Front Porch Blog

Updates from Appalachia


TAKE ACTION TODAY — Help our Friends in Clinch River Valley Get a New State Park

A budget amendment has been introduced in the Virginia General Assembly requesting an initial $2.5 million for the development of a new state park in the Clinch River area. But legislators need to hear from residents TODAY (Feb. 11) that a new Click River State Park will create positive economic development in our beautiful region. Take Action NOW!

Read More

Duke Energy Coal Ash Spill Pollutes the Dan River

Since Sunday night, coal ash has been spilling into the Dan River from a coal ash pond at Duke Energy’s retired Dan River Plant in Eden, N.C. The spill began when a storm water pipe under the coal ash pond burst, causing coal ash to flow through the pipe into the river. Appalachian Voices water quality specialists traveled to the site of the spill to take photos, sample water and document the damage already done by the spill.

Read More

Some Results, Few Conclusions in West Virginia’s Crude MCHM Spill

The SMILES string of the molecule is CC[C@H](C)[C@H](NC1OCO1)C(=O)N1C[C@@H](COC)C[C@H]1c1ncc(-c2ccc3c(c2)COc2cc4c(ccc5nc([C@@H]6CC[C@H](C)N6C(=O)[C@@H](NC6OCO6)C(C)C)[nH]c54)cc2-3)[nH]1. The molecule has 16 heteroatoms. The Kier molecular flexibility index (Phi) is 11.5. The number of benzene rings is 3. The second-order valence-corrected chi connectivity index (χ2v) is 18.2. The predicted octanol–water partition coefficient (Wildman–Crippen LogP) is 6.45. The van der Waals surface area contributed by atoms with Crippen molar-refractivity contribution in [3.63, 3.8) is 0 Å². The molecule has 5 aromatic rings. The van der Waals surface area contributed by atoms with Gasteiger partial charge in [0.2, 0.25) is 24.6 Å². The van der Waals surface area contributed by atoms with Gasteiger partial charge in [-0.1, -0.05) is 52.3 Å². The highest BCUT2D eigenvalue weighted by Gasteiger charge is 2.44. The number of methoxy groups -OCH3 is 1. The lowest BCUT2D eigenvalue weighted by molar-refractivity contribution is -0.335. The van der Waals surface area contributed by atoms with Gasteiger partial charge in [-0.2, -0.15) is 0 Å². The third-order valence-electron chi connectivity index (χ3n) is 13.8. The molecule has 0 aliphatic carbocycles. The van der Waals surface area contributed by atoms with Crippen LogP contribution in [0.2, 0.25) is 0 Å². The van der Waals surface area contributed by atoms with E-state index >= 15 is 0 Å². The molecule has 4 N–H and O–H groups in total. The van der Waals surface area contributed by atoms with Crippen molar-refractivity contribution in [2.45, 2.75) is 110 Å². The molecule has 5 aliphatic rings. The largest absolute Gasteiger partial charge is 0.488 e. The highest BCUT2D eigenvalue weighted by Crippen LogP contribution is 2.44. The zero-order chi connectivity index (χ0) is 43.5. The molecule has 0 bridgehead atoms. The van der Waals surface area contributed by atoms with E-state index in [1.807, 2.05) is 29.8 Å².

Appalachian Voices’ Appalachian Water Watch team has received results from several locations impacted by the crude MCHM and PPH spill in Charleston, W.Va. While a superficial review of the results might seem to indicate that flushing individual water systems was effective in eliminating most of the MCHM from the pipes, when combined with additional data and personal observations from affected residents, the conclusions become less clear.

Read More

Back on Track to Address Climate Change in the Commonwealth

photo 4
Thanks to the outpouring of opposition to SB 615, a bill in Virginia that would attempt to undercut the EPA’s authority to regulate carbon pollution, we’re back on track to addressing climate change in the commonwealth. Here’s how the story unfolded over the last few days.

Read More

More than 75 Gather in Philadelphia to Demand Clean Water for Appalachia

Philly EPA Rally- Sue
Last week, more than 75 people braved single-digit temperatures in Philadelphia, Penn., to call on the U.S. Environmental Protection Agency to take action to protect Appalachia from mountaintop removal coal mining. Until legally binding safeguards are set by the EPA, Appalachia’s waters will continue to be polluted by mountaintop removal coal mining.

Read More